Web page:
On Wishes (Mahmoud Darwish)

July 14, 2008

Don’t say to me:
     Would I were a seller of bread in Algiers
     That I might sing with a rebel.
Don’t say to me:
     Would I were a herdsman in the Yemen
     That I might sing to hte shudderings of time.
Don’t say to me:
     Would I were a cafe waiter in Havana
     That I might sing the victories of sorrowing women.
Don’t say to me:
     Would I worked as a young laborer in Aswan
     That I might sing to the rocks.

My friend,
The Nile will not flow into the Volga,
Nor the Congo or the Jordan into the Euphrates.
Each river has its source, its course, its life.
My friend, our land is not barren.
Each land has its time for being born.
Each dawn a date with a rebel.

* * *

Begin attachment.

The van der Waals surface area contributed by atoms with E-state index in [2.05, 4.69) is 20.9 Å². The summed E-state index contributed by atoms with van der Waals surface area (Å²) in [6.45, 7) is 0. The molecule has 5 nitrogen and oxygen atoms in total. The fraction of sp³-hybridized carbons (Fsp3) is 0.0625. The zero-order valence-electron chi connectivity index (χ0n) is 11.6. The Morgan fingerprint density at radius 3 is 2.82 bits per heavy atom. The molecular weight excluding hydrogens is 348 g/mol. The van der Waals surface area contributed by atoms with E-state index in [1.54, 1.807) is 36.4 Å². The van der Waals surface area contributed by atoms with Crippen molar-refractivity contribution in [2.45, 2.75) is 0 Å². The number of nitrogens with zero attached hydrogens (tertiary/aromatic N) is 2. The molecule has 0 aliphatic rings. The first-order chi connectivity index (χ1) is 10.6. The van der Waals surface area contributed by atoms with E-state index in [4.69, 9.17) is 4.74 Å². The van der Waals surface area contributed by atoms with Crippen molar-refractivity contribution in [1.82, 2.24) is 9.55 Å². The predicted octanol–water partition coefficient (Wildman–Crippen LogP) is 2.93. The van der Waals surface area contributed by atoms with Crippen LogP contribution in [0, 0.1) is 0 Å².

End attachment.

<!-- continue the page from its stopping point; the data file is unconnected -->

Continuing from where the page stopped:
Darwish’s poems are informed by his life long exile, beginning with his family’s flight from their Galileean village during the War of 1948. In his early thirties, he joined th PLO and became the editor of it’s scholarly journal. Despite his ongoing political involvement, Darwish has claimed, “I have never been a man of politics. I am a poet with a particular perspective.” That perspective finds its centering in what J.D. McClatchy has called a “plangent nostalgia,” which I take to mean a loud lament for his displaced homeland. While anger and frustrations over hypocrisy arise in many of his poems (the handful I’ve read anyway–e.g., “…if I were to become hungry / I shall eat the flesh of my usurper”), he seems to remain undeterred, almost hopeful (e.g., “You have your victories and we have ours, / We have a country where we see / Only the invisible”). In “On Wishes,” we hear not only the strength of one rooted to the ground under his feet (even if he cannot call that ground home), but the vision of one able to see new births, not in Havana or Yemen or Aswan, but among forgotten stones, in the very place one finds himself.

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